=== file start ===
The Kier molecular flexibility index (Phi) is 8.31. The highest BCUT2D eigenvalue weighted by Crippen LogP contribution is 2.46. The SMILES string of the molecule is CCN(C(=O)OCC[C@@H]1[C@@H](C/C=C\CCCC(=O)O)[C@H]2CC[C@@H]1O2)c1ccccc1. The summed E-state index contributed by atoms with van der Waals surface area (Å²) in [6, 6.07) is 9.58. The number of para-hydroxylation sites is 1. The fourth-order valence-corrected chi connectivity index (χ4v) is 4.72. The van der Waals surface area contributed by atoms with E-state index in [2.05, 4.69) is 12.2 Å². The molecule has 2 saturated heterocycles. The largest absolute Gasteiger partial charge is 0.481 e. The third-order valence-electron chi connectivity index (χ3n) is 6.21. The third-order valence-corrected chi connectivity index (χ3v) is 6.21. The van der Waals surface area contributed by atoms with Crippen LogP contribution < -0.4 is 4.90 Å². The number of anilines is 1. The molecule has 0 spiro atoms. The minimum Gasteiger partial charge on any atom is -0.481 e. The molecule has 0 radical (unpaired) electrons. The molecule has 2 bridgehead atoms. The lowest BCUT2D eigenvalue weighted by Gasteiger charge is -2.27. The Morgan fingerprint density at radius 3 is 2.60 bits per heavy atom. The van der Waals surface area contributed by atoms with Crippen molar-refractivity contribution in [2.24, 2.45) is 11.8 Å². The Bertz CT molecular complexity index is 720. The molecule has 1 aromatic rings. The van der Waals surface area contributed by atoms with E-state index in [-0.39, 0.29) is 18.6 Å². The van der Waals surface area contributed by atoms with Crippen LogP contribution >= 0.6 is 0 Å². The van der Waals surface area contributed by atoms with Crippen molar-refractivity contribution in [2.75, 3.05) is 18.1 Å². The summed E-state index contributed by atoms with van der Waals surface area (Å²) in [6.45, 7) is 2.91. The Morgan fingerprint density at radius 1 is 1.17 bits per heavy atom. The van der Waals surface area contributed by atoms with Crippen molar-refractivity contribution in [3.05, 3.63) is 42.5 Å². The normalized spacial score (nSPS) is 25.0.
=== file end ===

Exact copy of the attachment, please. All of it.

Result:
The Kier molecular flexibility index (Phi) is 8.31. The highest BCUT2D eigenvalue weighted by Crippen LogP contribution is 2.46. The SMILES string of the molecule is CCN(C(=O)OCC[C@@H]1[C@@H](C/C=C\CCCC(=O)O)[C@H]2CC[C@@H]1O2)c1ccccc1. The summed E-state index contributed by atoms with van der Waals surface area (Å²) in [6, 6.07) is 9.58. The number of para-hydroxylation sites is 1. The fourth-order valence-corrected chi connectivity index (χ4v) is 4.72. The van der Waals surface area contributed by atoms with E-state index in [2.05, 4.69) is 12.2 Å². The molecule has 2 saturated heterocycles. The largest absolute Gasteiger partial charge is 0.481 e. The third-order valence-electron chi connectivity index (χ3n) is 6.21. The third-order valence-corrected chi connectivity index (χ3v) is 6.21. The van der Waals surface area contributed by atoms with Crippen LogP contribution < -0.4 is 4.90 Å². The number of anilines is 1. The molecule has 0 spiro atoms. The minimum Gasteiger partial charge on any atom is -0.481 e. The molecule has 0 radical (unpaired) electrons. The molecule has 2 bridgehead atoms. The lowest BCUT2D eigenvalue weighted by Gasteiger charge is -2.27. The Morgan fingerprint density at radius 3 is 2.60 bits per heavy atom. The van der Waals surface area contributed by atoms with Crippen molar-refractivity contribution in [2.24, 2.45) is 11.8 Å². The Bertz CT molecular complexity index is 720. The molecule has 1 aromatic rings. The van der Waals surface area contributed by atoms with E-state index in [-0.39, 0.29) is 18.6 Å². The van der Waals surface area contributed by atoms with Crippen LogP contribution >= 0.6 is 0 Å². The van der Waals surface area contributed by atoms with Crippen molar-refractivity contribution in [2.75, 3.05) is 18.1 Å². The summed E-state index contributed by atoms with van der Waals surface area (Å²) in [6.45, 7) is 2.91. The Morgan fingerprint density at radius 1 is 1.17 bits per heavy atom. The van der Waals surface area contributed by atoms with Crippen molar-refractivity contribution in [3.05, 3.63) is 42.5 Å². The normalized spacial score (nSPS) is 25.0.